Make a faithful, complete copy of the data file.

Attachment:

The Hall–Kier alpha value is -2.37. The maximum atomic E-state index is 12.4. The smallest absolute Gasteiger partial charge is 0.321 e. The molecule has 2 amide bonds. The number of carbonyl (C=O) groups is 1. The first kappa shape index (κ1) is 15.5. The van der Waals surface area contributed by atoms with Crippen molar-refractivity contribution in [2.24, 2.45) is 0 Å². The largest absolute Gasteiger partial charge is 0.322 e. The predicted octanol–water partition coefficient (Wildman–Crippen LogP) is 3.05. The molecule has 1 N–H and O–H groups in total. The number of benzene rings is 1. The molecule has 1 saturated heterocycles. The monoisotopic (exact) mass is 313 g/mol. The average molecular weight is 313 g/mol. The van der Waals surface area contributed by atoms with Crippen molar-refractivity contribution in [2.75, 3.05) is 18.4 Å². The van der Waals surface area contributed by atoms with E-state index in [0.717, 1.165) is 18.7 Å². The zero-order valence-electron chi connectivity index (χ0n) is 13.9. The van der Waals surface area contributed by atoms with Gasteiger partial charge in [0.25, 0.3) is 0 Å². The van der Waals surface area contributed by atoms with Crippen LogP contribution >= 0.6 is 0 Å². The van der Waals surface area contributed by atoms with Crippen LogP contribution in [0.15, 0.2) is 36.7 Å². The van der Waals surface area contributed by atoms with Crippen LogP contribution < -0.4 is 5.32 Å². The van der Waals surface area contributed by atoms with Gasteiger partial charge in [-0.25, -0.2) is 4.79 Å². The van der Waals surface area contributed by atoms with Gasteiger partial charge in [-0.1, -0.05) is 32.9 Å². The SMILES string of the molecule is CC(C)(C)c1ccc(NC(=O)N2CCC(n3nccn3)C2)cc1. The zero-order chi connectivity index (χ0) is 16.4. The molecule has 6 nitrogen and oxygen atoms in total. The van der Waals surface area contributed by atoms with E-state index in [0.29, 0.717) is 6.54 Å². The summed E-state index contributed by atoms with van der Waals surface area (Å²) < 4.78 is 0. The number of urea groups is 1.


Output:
The Hall–Kier alpha value is -2.37. The maximum atomic E-state index is 12.4. The smallest absolute Gasteiger partial charge is 0.321 e. The molecule has 2 amide bonds. The number of carbonyl (C=O) groups is 1. The first kappa shape index (κ1) is 15.5. The van der Waals surface area contributed by atoms with Crippen molar-refractivity contribution in [2.24, 2.45) is 0 Å². The largest absolute Gasteiger partial charge is 0.322 e. The predicted octanol–water partition coefficient (Wildman–Crippen LogP) is 3.05. The molecule has 1 N–H and O–H groups in total. The number of benzene rings is 1. The molecule has 1 saturated heterocycles. The monoisotopic (exact) mass is 313 g/mol. The average molecular weight is 313 g/mol. The van der Waals surface area contributed by atoms with Crippen molar-refractivity contribution in [2.75, 3.05) is 18.4 Å². The van der Waals surface area contributed by atoms with E-state index in [0.717, 1.165) is 18.7 Å². The zero-order valence-electron chi connectivity index (χ0n) is 13.9. The van der Waals surface area contributed by atoms with Gasteiger partial charge in [0.25, 0.3) is 0 Å². The van der Waals surface area contributed by atoms with Crippen LogP contribution >= 0.6 is 0 Å². The van der Waals surface area contributed by atoms with Crippen LogP contribution in [0.15, 0.2) is 36.7 Å². The van der Waals surface area contributed by atoms with Crippen LogP contribution < -0.4 is 5.32 Å². The van der Waals surface area contributed by atoms with Gasteiger partial charge in [-0.25, -0.2) is 4.79 Å². The van der Waals surface area contributed by atoms with Gasteiger partial charge in [-0.1, -0.05) is 32.9 Å². The SMILES string of the molecule is CC(C)(C)c1ccc(NC(=O)N2CCC(n3nccn3)C2)cc1. The zero-order chi connectivity index (χ0) is 16.4. The molecule has 6 nitrogen and oxygen atoms in total. The van der Waals surface area contributed by atoms with E-state index in [0.29, 0.717) is 6.54 Å². The summed E-state index contributed by atoms with van der Waals surface area (Å²) < 4.78 is 0. The number of urea groups is 1.